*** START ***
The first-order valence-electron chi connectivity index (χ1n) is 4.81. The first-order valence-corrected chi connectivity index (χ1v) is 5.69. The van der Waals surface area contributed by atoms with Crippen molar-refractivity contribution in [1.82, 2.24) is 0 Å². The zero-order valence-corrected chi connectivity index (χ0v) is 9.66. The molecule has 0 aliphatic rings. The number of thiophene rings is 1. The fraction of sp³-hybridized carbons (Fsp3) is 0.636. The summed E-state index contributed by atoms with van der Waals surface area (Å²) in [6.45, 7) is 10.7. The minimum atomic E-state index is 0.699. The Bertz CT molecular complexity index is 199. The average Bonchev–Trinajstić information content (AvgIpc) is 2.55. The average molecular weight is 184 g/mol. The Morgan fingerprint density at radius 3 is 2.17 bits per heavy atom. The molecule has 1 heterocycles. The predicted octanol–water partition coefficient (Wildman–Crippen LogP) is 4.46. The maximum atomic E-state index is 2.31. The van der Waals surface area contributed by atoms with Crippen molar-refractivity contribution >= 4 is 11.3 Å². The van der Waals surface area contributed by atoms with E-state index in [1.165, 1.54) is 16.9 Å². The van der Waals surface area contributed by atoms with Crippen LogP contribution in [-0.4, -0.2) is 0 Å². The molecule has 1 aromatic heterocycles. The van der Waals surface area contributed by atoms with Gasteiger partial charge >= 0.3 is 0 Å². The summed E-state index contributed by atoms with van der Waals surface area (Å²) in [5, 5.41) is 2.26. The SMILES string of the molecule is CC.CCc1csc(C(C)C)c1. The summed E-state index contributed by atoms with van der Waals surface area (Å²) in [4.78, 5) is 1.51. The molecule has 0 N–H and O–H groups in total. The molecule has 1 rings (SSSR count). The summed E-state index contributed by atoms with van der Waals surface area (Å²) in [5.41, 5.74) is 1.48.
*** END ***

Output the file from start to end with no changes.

The first-order valence-electron chi connectivity index (χ1n) is 4.81. The first-order valence-corrected chi connectivity index (χ1v) is 5.69. The van der Waals surface area contributed by atoms with Crippen molar-refractivity contribution in [1.82, 2.24) is 0 Å². The zero-order valence-corrected chi connectivity index (χ0v) is 9.66. The molecule has 0 aliphatic rings. The number of thiophene rings is 1. The fraction of sp³-hybridized carbons (Fsp3) is 0.636. The summed E-state index contributed by atoms with van der Waals surface area (Å²) in [6.45, 7) is 10.7. The minimum atomic E-state index is 0.699. The Bertz CT molecular complexity index is 199. The average Bonchev–Trinajstić information content (AvgIpc) is 2.55. The average molecular weight is 184 g/mol. The Morgan fingerprint density at radius 3 is 2.17 bits per heavy atom. The molecule has 1 heterocycles. The predicted octanol–water partition coefficient (Wildman–Crippen LogP) is 4.46. The maximum atomic E-state index is 2.31. The van der Waals surface area contributed by atoms with Crippen molar-refractivity contribution >= 4 is 11.3 Å². The van der Waals surface area contributed by atoms with E-state index in [1.165, 1.54) is 16.9 Å². The van der Waals surface area contributed by atoms with Crippen LogP contribution in [-0.4, -0.2) is 0 Å². The molecule has 1 aromatic heterocycles. The van der Waals surface area contributed by atoms with Gasteiger partial charge >= 0.3 is 0 Å². The summed E-state index contributed by atoms with van der Waals surface area (Å²) in [5, 5.41) is 2.26. The SMILES string of the molecule is CC.CCc1csc(C(C)C)c1. The summed E-state index contributed by atoms with van der Waals surface area (Å²) in [4.78, 5) is 1.51. The molecule has 0 N–H and O–H groups in total. The molecule has 1 rings (SSSR count). The summed E-state index contributed by atoms with van der Waals surface area (Å²) in [5.41, 5.74) is 1.48.